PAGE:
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Cell Phone Plan Confusion

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(Source: CBS4)

(Source: CBS4)

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MIAMI (CBSMiami) – Between talk time, texting and data usage, finding the best plan can for you and your family can be confusing.

The high tech hustle and bustle of the Boone family costs about $240 a month. They’d like to pay less, but when it comes to finding the best plan they freeze.

“It’s a puzzle within a puzzle within a puzzle,” said Amy Boone.

A pricing puzzle because as CBS4’s exclusive analysis reveals, the four major U.S. cellular carriers combined, offer about 200 different plans.

CBS4 worked with Validas, a mobile analytics firm that crunched the numbers and found that within those plans, there are also thousands of combinations available for options like messaging, data services and device protection.

“You have to have choice for consumers, but then that choice creates confusion because when people want to buy they want things simple,” explained Todd Dunphy, the president of Valides.

He said “plan confusion” often results in “wireless waste.” That’s the difference between what you pay for your mobile plan and what you actually use.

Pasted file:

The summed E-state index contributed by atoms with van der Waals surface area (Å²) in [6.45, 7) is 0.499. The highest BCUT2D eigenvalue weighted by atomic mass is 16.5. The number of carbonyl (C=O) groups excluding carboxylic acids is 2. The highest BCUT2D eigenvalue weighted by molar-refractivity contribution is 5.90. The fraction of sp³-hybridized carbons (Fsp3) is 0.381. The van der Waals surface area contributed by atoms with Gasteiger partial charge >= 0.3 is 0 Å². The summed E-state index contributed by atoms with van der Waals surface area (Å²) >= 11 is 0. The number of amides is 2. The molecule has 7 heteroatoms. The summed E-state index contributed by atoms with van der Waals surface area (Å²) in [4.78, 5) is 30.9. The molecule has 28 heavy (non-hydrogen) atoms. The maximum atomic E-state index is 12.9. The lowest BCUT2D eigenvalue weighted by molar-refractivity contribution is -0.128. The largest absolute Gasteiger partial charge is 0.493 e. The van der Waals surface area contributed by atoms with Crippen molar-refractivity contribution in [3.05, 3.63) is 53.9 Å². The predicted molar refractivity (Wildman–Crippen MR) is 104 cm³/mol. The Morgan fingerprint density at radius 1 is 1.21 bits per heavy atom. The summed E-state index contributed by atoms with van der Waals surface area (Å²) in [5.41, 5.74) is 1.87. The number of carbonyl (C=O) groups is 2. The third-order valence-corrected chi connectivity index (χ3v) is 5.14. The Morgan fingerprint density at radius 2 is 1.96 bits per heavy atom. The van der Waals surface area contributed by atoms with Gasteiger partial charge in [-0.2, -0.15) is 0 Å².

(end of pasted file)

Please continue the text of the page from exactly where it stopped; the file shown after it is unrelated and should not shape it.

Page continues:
Validas found that last year, Americans overpaid more than $52 billion dollars and 83% of users with high data plan limits didn’t use all they paid for.

“People are over-buying in the fear that they’re gonna go over, but in fact what they keep doing is never using those gigabytes they’re buying,” said Dunphy.

Thanks to the FCC pressure on carriers, 97% of wireless customers now get “alerts” if they’re about to exceed their plan limits, so there’s no overage charge “bill shock.”

Dunphy said some mobile providers are responding to customer calls for simplicity.

There are now 20% fewer plans than there were just two years ago. But he said providers still need to give users choices.

“They have different sets of users and people that need all kinds of different things. And, you know, the one-size-fits-all is not going to work.”

So how do you know if you’re on the right plan?

Most major cellular providers websites offer plan calculators. You can also call your carrier for an analysis.

The National Consumers League recommends reviewing three-months, worth of bills.

“Are you using less voice than you thought you were going to? Are you using more texts than you thought you would? See if there’s a way that you can adjust your cell phone plan or maybe switch carriers to find one that better meets your needs for a cheaper cost.”

Validas did an analysis of the Boone’s bill and found they don’t need “unlimited data.” By simply changing to a “shared data plan” it should save them $400 a year.

Amy Boone is happy about the extra money she’ll now get to keep in her pocket and is thankful for the help.

“It’s a huge headache to try to figure this stuff out,” said Boone. “I think a lot of people just let it go.”

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